The federal prosecutor, when requested, refused to give Starkey immunity from criminal prosecution for his deposition testimony on the proper ground that the federal government was not a party to the civil antitrust action. Cf. United States v. Dunham Concrete Products, Inc., 475 F.2d 1241, 1243 (5th Cir.), Cert. denied,
The mere fact a witness has given testimony under immunity at one legal proceeding does not, by that fact alone, taint the same testimony given at a subsequent legal proceeding. See, e. g., United States v. Miranti, 253 F.2d 135, 138 (2d Cir. 1958) (court notes that it must find possibility of self-incrimination before witness can claim the fifth amendment in a second proceeding). In this case, however, all parties had access to the grand jury transcript and appellee's attorney used the immunized testimony to question Starkey at the deposition. Many of the deposition questions were in the same sequence as the grand jury questions and numerous questions were taken verbatim from the grand jury transcript. Moreover, appellee's attorney, the Deputy Attorney General of Arkansas, has argued before this court that the deposition questions are derived from the grand jury testimony. In these circumstances, we find that the deposition testimony, as long as it is within the confines of the grand jury testimony, is "tainted" by the grand jury testimony.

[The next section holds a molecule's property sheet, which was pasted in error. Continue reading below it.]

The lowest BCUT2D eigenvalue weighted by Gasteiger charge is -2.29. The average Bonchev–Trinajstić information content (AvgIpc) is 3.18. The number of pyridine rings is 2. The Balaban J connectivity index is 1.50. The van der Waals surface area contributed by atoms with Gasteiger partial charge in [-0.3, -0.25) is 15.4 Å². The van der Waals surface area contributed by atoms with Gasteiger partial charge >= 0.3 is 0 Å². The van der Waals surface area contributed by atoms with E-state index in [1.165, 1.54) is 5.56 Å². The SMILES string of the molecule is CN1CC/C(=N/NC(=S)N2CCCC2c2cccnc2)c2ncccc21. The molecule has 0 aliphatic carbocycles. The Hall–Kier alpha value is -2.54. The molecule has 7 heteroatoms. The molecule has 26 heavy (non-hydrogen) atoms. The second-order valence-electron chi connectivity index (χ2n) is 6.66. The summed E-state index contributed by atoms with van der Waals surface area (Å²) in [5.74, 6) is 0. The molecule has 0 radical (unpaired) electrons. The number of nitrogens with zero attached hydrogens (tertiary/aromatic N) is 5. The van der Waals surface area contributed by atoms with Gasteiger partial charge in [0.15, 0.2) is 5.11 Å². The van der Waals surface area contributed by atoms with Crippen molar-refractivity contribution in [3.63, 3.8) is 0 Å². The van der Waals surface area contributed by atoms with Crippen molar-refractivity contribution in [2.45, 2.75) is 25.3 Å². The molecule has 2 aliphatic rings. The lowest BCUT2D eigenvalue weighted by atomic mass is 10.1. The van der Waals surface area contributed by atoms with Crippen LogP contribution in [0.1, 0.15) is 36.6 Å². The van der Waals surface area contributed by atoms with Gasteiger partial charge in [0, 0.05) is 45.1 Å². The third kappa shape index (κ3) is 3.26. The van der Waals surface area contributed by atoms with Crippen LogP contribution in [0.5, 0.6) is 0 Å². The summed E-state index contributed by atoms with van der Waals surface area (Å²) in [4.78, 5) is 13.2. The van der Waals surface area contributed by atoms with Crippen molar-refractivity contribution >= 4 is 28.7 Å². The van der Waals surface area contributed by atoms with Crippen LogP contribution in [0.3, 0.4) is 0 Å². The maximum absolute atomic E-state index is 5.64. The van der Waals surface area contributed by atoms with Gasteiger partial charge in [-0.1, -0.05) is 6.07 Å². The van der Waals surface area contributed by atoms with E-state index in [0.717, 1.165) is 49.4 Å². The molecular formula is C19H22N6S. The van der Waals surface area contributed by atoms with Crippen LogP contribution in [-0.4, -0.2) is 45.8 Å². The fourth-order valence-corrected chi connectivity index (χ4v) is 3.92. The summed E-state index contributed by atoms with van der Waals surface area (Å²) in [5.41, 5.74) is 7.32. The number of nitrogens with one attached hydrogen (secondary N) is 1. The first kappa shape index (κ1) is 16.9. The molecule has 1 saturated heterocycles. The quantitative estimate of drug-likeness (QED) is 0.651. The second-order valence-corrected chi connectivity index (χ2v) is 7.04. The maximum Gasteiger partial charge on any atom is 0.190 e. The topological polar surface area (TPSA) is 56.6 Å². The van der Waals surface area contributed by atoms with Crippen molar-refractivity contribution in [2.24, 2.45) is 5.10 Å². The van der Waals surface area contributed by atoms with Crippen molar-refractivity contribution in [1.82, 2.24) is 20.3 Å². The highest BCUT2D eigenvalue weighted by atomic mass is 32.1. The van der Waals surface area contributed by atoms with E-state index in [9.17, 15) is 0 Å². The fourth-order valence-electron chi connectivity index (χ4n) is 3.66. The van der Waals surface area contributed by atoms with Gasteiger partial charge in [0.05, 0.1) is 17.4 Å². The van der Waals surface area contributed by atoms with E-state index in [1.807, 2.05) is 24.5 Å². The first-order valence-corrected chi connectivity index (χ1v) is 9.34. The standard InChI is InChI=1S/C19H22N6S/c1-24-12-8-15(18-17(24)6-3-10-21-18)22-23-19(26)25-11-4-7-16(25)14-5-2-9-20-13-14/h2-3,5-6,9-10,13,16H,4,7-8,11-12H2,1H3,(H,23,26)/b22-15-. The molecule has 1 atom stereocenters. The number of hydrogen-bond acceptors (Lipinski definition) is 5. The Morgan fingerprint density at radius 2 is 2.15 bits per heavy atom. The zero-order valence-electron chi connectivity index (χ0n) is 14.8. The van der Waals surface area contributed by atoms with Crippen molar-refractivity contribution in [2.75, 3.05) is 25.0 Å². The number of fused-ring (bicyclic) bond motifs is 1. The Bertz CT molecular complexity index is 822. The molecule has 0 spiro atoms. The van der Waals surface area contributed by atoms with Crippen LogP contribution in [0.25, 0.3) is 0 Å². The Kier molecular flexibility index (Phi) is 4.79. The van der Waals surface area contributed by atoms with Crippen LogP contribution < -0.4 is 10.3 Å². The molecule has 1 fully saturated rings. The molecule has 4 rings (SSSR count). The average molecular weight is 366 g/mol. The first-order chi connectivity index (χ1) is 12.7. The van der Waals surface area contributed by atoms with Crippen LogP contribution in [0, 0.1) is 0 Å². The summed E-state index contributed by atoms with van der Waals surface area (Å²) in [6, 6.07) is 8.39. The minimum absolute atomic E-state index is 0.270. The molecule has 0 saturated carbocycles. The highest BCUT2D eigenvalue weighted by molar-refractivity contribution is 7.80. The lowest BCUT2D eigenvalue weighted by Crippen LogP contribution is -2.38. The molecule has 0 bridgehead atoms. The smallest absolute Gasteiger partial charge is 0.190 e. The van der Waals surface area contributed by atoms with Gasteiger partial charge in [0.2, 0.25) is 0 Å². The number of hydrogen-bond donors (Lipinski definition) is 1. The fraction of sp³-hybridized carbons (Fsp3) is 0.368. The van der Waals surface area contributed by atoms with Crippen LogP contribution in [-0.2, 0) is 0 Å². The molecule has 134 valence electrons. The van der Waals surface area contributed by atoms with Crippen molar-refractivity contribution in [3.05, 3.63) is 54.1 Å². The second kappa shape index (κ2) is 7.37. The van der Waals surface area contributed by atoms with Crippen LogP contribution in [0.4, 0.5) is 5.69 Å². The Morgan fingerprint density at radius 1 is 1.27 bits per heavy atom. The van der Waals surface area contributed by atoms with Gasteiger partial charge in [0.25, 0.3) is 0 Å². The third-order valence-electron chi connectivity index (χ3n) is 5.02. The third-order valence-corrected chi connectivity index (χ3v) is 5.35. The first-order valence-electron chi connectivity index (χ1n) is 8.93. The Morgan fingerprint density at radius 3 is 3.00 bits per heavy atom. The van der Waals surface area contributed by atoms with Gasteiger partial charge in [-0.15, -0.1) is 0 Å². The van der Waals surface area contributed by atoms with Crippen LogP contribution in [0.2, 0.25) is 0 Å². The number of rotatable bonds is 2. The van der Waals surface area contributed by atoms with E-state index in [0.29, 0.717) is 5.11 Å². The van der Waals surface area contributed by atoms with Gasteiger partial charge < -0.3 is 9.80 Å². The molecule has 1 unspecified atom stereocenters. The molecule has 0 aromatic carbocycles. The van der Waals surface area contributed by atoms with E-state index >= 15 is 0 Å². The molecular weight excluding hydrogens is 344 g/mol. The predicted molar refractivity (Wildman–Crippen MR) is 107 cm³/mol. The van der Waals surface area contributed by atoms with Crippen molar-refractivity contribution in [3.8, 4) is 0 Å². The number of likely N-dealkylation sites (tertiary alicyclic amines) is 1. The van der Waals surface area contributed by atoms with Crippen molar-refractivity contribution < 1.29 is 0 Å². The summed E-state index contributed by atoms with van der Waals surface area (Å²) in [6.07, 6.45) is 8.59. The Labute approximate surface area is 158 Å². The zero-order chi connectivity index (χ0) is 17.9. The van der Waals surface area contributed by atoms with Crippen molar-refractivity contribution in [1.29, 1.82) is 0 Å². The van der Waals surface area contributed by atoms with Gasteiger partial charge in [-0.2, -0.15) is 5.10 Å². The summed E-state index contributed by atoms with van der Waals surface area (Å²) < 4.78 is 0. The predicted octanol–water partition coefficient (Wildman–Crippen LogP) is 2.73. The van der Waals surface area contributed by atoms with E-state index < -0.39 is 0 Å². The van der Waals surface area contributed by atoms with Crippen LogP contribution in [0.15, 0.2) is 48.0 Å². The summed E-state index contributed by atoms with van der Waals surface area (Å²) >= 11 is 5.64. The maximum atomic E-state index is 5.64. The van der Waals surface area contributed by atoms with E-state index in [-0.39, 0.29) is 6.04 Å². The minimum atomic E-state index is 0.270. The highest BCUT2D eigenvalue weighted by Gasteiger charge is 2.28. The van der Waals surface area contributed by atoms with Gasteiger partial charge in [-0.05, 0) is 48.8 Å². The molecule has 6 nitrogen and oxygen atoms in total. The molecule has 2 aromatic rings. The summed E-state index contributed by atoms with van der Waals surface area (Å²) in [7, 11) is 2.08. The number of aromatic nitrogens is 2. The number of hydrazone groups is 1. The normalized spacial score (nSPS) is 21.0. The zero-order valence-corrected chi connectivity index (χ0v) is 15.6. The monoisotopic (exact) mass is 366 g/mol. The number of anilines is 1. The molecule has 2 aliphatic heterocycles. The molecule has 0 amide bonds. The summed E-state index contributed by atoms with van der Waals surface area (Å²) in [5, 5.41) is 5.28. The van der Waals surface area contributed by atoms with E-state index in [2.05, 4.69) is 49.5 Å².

In United States v. McDaniel, 482 F.2d 305 (8th Cir. 1973) (McDaniel II), this court held that McDaniel could not be prosecuted by federal officials for embezzlement and mismanagement of funds because the federal prosecutor had not discharged its burden of proving that its investigation was not tainted by a review of defendant's immunized state grand jury testimony. The example of taint which is presented in the case at bar is clearer than that presented in McDaniel. There the federal prosecutor merely read the state grand jury proceedings overnight and returned them to the state prosecutor the next morning. The defendant was later indicted on federal charges which were different from the state charges. Moreover, the federal prosecutor introduced voluminous F.B.I. reports showing that the federal government had conducted its own investigation independent of and prior to the state grand jury proceedings. Nevertheless this court found that the U.S. Attorney's formulation of how to proceed in the prosecution of McDaniel had been subjectively influenced by his reading of the state grand jury proceedings. By contrast, the immunized testimony in the case at bar focused appellee's case in a much more direct and objectively discernible manner. Here, it was used verbatim to question appellant. In United States v. First Western State Bank of Minot, 491 F.2d 780 (8th Cir.), Cert. denied sub nom. Thompson v. United States,